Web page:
Shevonne Hunt hosts Kinderling Conversation every weekday at 12pm.
This weekend I went to visit a friend who has a newborn baby just five weeks old.
She’s like a newborn herself, eyes blinking and wide in this new world she has found herself in.
It can be confusing in that new world- there’s a new language to learn, customs and cultures to adjust to. It takes time and mistakes to navigate your way through.
I remember it well, and it reinforced for me something I didn’t know then.
When your baby is born you don’t instantly become a parent. Your identity as a mum or dad takes time to understand. What does it mean that this small human relies on you for everything? Who does that make you? Who are you- emotionally, intellectually, spiritually?
Just like taking on a new role at work, it can take time to feel like your new title fits.
My youngest is now four, and now that both my children are walking, talking, individual little people, I have started to see the shape of my own family. What it is that makes us a family, and what that title means.
Listen to Kinderling Conversation:
1. The way we laugh together
There are some things that my kids do that I think would make anyone laugh.
Like the time Arlo lost it at his dad because he couldn’t climb the wall like Gecko in PJ Masks. Or when Darcy cried for 20 minutes because her ice block was too cold.
These days they crack jokes that put us all in stitches. We laugh together (instead of at each other). It’s a kind of special delight in each other, that we can make each other laugh. Usually they’re jokes about farts, but whatever works, right?
2. The way we eat together
Each week night we crowd around a fold down table on fold out chairs in our kitchen. It’s a little bit cramped. Everyone talks at once. No one finishes a sentence. We talk about everything from ninja games to what the word “literarily” means to how a burst water main was fixed at work. It’s loud, chaotic (sometimes frustrating) and I love it.
It’s our time together, when we drink “lemon with bubbly water” (a signature beverage in our house) and attempt to catch up on the day that’s just passed.
3. The memories we share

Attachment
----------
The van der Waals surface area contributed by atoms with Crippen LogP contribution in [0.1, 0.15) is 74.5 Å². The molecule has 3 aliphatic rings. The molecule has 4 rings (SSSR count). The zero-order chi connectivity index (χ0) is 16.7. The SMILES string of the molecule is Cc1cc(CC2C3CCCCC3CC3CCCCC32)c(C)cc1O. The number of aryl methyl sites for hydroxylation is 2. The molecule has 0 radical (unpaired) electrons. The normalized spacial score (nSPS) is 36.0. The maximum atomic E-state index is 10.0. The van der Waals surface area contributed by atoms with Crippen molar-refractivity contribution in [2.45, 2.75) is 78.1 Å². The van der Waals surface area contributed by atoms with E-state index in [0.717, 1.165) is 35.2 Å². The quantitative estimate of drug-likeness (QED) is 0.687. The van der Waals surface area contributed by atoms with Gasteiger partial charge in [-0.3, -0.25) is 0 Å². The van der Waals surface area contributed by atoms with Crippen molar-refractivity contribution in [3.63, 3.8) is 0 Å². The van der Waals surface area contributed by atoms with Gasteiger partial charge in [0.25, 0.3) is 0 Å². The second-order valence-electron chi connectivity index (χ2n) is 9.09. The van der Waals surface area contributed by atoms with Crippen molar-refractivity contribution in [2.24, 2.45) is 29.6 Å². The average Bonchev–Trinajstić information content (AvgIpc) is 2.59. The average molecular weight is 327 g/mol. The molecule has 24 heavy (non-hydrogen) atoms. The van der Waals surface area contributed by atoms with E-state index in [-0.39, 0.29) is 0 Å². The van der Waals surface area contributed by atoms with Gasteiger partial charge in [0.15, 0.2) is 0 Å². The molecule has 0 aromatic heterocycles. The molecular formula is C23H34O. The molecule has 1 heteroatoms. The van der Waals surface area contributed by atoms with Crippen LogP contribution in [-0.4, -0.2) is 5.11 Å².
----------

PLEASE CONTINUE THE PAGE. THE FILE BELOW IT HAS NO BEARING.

Now that we’ve had six whole years as a family we have memories we share that are uniquely ours.
There are the stories about Nono who used to peel beans with Darcy, and how he was a spectacular cook. How when Arlo was born he had a ski jump nose and no bum.
There was the time we went to the Blue Mountains and it snowed, or the trip to the zoo when Darcy split her lip.
Memories are the stories that weave us together and make us feel a part of something.
4. The way we relax together
You can’t feel comfortable in front of just anyone wearing your mismatched PJs and pink rabbit slippers, but it would have to be one of my favourite ways to relax.
Staying in on the weekend and getting into our PJs early, snuggling up together and watching TV.
Waking up in the mornings and having everyone pile into the same bed, jostling for space, cuddling and tickling (or pretending to sleep while they do all of the above).
When you don’t have to be anywhere, do anything or say anything. When it’s a simple pleasure to just be together.
5. The way we are in the world together
When we’re out and about I feel like we’re a unit. We fit together like a jigsaw puzzle- one small person with one big person.
If we’re around strangers we stick together for support and a sense of home.
It’s an emotional connection, and it’s taken time to get here.
I still have so much more to learn, but it’s quite nice to stop for a moment and see where we have come to now.
It’s a moment in time that has been shaped by each year we’ve been together; every change in my children, and the changes they have wrought within us.
And each step of the way we’re defining who we are – to ourselves and each other.
That’s what being a family means to me. What does it mean to you?
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